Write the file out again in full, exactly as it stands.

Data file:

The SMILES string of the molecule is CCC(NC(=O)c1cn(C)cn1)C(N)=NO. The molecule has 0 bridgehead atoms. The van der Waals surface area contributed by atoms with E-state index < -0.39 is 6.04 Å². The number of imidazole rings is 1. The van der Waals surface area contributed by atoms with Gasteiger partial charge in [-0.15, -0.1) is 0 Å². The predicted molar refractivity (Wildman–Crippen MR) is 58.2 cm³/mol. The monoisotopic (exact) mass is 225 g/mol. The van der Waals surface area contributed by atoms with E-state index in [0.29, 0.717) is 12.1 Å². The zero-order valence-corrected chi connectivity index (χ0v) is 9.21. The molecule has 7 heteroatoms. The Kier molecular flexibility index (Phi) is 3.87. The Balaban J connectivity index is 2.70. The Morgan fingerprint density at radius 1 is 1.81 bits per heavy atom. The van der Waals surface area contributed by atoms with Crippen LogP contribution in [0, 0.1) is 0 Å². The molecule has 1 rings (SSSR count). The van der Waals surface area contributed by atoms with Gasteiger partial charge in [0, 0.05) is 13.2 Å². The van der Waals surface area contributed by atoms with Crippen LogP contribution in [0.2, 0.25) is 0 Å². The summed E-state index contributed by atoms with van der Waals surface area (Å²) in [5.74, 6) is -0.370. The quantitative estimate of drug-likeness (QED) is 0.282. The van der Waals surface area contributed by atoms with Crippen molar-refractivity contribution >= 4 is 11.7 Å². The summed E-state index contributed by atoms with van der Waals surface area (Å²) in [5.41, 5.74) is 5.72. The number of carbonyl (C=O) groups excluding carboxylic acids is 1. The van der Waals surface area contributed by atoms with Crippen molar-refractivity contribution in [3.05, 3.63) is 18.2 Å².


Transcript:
The SMILES string of the molecule is CCC(NC(=O)c1cn(C)cn1)C(N)=NO. The molecule has 0 bridgehead atoms. The van der Waals surface area contributed by atoms with E-state index < -0.39 is 6.04 Å². The number of imidazole rings is 1. The van der Waals surface area contributed by atoms with Gasteiger partial charge in [-0.15, -0.1) is 0 Å². The predicted molar refractivity (Wildman–Crippen MR) is 58.2 cm³/mol. The monoisotopic (exact) mass is 225 g/mol. The van der Waals surface area contributed by atoms with E-state index in [0.29, 0.717) is 12.1 Å². The zero-order valence-corrected chi connectivity index (χ0v) is 9.21. The molecule has 7 heteroatoms. The Kier molecular flexibility index (Phi) is 3.87. The Balaban J connectivity index is 2.70. The Morgan fingerprint density at radius 1 is 1.81 bits per heavy atom. The van der Waals surface area contributed by atoms with Crippen LogP contribution in [0, 0.1) is 0 Å². The molecule has 1 rings (SSSR count). The van der Waals surface area contributed by atoms with Gasteiger partial charge in [0, 0.05) is 13.2 Å². The van der Waals surface area contributed by atoms with Crippen LogP contribution in [0.2, 0.25) is 0 Å². The summed E-state index contributed by atoms with van der Waals surface area (Å²) in [5.74, 6) is -0.370. The quantitative estimate of drug-likeness (QED) is 0.282. The van der Waals surface area contributed by atoms with Crippen molar-refractivity contribution >= 4 is 11.7 Å². The summed E-state index contributed by atoms with van der Waals surface area (Å²) in [5.41, 5.74) is 5.72. The number of carbonyl (C=O) groups excluding carboxylic acids is 1. The van der Waals surface area contributed by atoms with Crippen molar-refractivity contribution in [3.05, 3.63) is 18.2 Å².